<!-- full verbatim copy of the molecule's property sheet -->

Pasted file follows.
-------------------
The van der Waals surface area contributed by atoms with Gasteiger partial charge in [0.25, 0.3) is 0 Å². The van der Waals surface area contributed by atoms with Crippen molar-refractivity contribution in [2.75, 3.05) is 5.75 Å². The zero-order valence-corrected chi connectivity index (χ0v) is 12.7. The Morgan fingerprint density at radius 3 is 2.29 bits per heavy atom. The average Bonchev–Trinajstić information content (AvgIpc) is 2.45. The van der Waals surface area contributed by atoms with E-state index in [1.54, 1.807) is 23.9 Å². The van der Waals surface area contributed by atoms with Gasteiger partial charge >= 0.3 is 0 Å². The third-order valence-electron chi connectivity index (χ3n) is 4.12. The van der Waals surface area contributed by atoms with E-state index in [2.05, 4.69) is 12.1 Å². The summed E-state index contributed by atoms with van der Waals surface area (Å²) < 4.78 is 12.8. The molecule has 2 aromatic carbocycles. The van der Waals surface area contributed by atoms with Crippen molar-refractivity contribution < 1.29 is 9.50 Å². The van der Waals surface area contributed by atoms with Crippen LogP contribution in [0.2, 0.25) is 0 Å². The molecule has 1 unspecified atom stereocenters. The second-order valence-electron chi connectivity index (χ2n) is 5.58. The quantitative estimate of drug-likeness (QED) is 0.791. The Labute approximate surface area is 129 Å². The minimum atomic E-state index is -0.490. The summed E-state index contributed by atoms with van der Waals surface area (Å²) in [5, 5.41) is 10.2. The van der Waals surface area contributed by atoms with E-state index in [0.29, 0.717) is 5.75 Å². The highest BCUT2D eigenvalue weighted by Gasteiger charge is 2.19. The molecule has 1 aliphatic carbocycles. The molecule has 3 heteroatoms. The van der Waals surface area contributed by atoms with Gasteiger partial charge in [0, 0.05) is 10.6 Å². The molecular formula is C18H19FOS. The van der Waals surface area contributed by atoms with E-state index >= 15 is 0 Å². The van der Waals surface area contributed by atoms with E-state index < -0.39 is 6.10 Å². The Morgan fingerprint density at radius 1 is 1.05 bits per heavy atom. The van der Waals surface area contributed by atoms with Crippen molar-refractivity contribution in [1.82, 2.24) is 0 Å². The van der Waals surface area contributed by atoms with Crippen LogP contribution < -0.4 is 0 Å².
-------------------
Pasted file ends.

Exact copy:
The van der Waals surface area contributed by atoms with Gasteiger partial charge in [0.25, 0.3) is 0 Å². The van der Waals surface area contributed by atoms with Crippen molar-refractivity contribution in [2.75, 3.05) is 5.75 Å². The zero-order valence-corrected chi connectivity index (χ0v) is 12.7. The Morgan fingerprint density at radius 3 is 2.29 bits per heavy atom. The average Bonchev–Trinajstić information content (AvgIpc) is 2.45. The van der Waals surface area contributed by atoms with E-state index in [1.54, 1.807) is 23.9 Å². The van der Waals surface area contributed by atoms with Gasteiger partial charge >= 0.3 is 0 Å². The third-order valence-electron chi connectivity index (χ3n) is 4.12. The van der Waals surface area contributed by atoms with E-state index in [2.05, 4.69) is 12.1 Å². The summed E-state index contributed by atoms with van der Waals surface area (Å²) < 4.78 is 12.8. The molecule has 2 aromatic carbocycles. The van der Waals surface area contributed by atoms with Crippen molar-refractivity contribution < 1.29 is 9.50 Å². The van der Waals surface area contributed by atoms with Crippen LogP contribution in [0.2, 0.25) is 0 Å². The molecule has 1 unspecified atom stereocenters. The second-order valence-electron chi connectivity index (χ2n) is 5.58. The quantitative estimate of drug-likeness (QED) is 0.791. The Labute approximate surface area is 129 Å². The minimum atomic E-state index is -0.490. The summed E-state index contributed by atoms with van der Waals surface area (Å²) in [5, 5.41) is 10.2. The van der Waals surface area contributed by atoms with E-state index in [0.29, 0.717) is 5.75 Å². The highest BCUT2D eigenvalue weighted by Gasteiger charge is 2.19. The molecule has 1 aliphatic carbocycles. The molecule has 3 heteroatoms. The van der Waals surface area contributed by atoms with Gasteiger partial charge in [0, 0.05) is 10.6 Å². The molecular formula is C18H19FOS. The van der Waals surface area contributed by atoms with E-state index >= 15 is 0 Å². The van der Waals surface area contributed by atoms with E-state index < -0.39 is 6.10 Å². The Morgan fingerprint density at radius 1 is 1.05 bits per heavy atom. The van der Waals surface area contributed by atoms with Crippen molar-refractivity contribution in [1.82, 2.24) is 0 Å². The van der Waals surface area contributed by atoms with Crippen LogP contribution < -0.4 is 0 Å².